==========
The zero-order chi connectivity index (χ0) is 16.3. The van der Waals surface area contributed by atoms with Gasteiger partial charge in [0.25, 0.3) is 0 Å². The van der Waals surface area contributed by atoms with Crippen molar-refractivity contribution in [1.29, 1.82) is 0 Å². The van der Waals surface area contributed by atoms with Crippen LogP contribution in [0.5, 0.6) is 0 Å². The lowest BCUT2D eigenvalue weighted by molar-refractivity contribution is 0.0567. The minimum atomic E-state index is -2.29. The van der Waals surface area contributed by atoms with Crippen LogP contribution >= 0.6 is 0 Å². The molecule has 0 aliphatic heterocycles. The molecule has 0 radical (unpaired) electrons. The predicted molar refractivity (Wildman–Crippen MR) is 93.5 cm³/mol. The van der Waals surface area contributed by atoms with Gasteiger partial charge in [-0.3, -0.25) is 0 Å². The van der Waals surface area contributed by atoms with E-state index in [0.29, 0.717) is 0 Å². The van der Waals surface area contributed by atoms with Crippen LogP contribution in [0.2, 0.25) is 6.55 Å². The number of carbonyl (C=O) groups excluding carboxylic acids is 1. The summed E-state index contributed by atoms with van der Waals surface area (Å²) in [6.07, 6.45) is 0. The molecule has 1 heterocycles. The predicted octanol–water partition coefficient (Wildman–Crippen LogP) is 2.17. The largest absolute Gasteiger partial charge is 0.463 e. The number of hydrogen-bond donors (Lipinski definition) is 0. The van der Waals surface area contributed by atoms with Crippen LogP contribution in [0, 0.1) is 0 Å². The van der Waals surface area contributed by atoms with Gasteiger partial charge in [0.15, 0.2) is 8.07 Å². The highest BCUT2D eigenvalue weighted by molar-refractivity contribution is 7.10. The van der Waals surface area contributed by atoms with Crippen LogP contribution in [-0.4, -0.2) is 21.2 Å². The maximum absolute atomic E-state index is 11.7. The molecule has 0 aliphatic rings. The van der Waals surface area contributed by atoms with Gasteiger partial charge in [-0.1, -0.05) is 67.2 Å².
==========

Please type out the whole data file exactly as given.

The zero-order chi connectivity index (χ0) is 16.3. The van der Waals surface area contributed by atoms with Gasteiger partial charge in [0.25, 0.3) is 0 Å². The van der Waals surface area contributed by atoms with Crippen molar-refractivity contribution in [1.29, 1.82) is 0 Å². The van der Waals surface area contributed by atoms with Crippen LogP contribution in [0.5, 0.6) is 0 Å². The lowest BCUT2D eigenvalue weighted by molar-refractivity contribution is 0.0567. The minimum atomic E-state index is -2.29. The van der Waals surface area contributed by atoms with Crippen LogP contribution >= 0.6 is 0 Å². The molecule has 0 aliphatic heterocycles. The molecule has 0 radical (unpaired) electrons. The predicted molar refractivity (Wildman–Crippen MR) is 93.5 cm³/mol. The van der Waals surface area contributed by atoms with Gasteiger partial charge in [-0.3, -0.25) is 0 Å². The van der Waals surface area contributed by atoms with E-state index in [0.29, 0.717) is 0 Å². The van der Waals surface area contributed by atoms with Crippen LogP contribution in [0.2, 0.25) is 6.55 Å². The number of carbonyl (C=O) groups excluding carboxylic acids is 1. The summed E-state index contributed by atoms with van der Waals surface area (Å²) in [6.07, 6.45) is 0. The molecule has 1 heterocycles. The predicted octanol–water partition coefficient (Wildman–Crippen LogP) is 2.17. The largest absolute Gasteiger partial charge is 0.463 e. The number of hydrogen-bond donors (Lipinski definition) is 0. The van der Waals surface area contributed by atoms with Crippen LogP contribution in [0, 0.1) is 0 Å². The van der Waals surface area contributed by atoms with Gasteiger partial charge in [0.15, 0.2) is 8.07 Å². The highest BCUT2D eigenvalue weighted by molar-refractivity contribution is 7.10. The van der Waals surface area contributed by atoms with Crippen LogP contribution in [-0.4, -0.2) is 21.2 Å². The maximum absolute atomic E-state index is 11.7. The molecule has 0 aliphatic rings. The van der Waals surface area contributed by atoms with Gasteiger partial charge in [-0.1, -0.05) is 67.2 Å².